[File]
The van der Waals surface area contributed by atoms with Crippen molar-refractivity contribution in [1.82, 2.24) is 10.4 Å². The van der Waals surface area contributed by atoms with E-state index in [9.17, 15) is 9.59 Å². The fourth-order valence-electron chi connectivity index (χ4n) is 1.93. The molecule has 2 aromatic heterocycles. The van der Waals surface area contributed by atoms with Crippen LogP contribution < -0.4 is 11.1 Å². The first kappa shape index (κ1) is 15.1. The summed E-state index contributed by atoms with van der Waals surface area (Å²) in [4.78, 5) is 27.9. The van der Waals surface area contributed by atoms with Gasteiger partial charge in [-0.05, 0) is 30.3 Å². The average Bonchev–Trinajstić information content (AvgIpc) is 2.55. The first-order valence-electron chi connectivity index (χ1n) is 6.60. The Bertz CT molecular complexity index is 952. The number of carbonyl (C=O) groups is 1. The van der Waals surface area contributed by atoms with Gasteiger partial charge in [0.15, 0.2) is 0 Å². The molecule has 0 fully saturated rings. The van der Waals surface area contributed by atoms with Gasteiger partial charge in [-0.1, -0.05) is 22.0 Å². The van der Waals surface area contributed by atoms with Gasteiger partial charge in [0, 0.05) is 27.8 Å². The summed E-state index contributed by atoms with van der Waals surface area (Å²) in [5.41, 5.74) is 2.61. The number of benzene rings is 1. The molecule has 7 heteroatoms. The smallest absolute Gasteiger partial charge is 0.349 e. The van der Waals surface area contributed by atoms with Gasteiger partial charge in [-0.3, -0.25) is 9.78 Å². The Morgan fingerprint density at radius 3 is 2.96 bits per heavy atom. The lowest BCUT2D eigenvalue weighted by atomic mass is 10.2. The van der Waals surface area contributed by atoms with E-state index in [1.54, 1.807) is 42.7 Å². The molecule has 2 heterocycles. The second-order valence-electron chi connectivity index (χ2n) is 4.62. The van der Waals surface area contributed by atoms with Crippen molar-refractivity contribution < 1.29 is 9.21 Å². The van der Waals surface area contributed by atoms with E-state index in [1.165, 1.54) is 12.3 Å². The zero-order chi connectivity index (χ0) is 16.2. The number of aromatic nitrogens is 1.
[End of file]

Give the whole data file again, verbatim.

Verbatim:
The van der Waals surface area contributed by atoms with Crippen molar-refractivity contribution in [1.82, 2.24) is 10.4 Å². The van der Waals surface area contributed by atoms with E-state index in [9.17, 15) is 9.59 Å². The fourth-order valence-electron chi connectivity index (χ4n) is 1.93. The molecule has 2 aromatic heterocycles. The van der Waals surface area contributed by atoms with Crippen LogP contribution < -0.4 is 11.1 Å². The first kappa shape index (κ1) is 15.1. The summed E-state index contributed by atoms with van der Waals surface area (Å²) in [4.78, 5) is 27.9. The van der Waals surface area contributed by atoms with Gasteiger partial charge in [-0.05, 0) is 30.3 Å². The average Bonchev–Trinajstić information content (AvgIpc) is 2.55. The first-order valence-electron chi connectivity index (χ1n) is 6.60. The Bertz CT molecular complexity index is 952. The number of carbonyl (C=O) groups is 1. The van der Waals surface area contributed by atoms with Gasteiger partial charge in [0.15, 0.2) is 0 Å². The molecule has 0 fully saturated rings. The van der Waals surface area contributed by atoms with Gasteiger partial charge in [-0.1, -0.05) is 22.0 Å². The van der Waals surface area contributed by atoms with Gasteiger partial charge in [0, 0.05) is 27.8 Å². The summed E-state index contributed by atoms with van der Waals surface area (Å²) in [5.41, 5.74) is 2.61. The number of benzene rings is 1. The molecule has 7 heteroatoms. The smallest absolute Gasteiger partial charge is 0.349 e. The van der Waals surface area contributed by atoms with Gasteiger partial charge in [-0.3, -0.25) is 9.78 Å². The Morgan fingerprint density at radius 3 is 2.96 bits per heavy atom. The lowest BCUT2D eigenvalue weighted by atomic mass is 10.2. The van der Waals surface area contributed by atoms with E-state index in [1.54, 1.807) is 42.7 Å². The molecule has 2 heterocycles. The second-order valence-electron chi connectivity index (χ2n) is 4.62. The van der Waals surface area contributed by atoms with Crippen molar-refractivity contribution < 1.29 is 9.21 Å². The van der Waals surface area contributed by atoms with E-state index in [1.165, 1.54) is 12.3 Å². The zero-order chi connectivity index (χ0) is 16.2. The number of aromatic nitrogens is 1.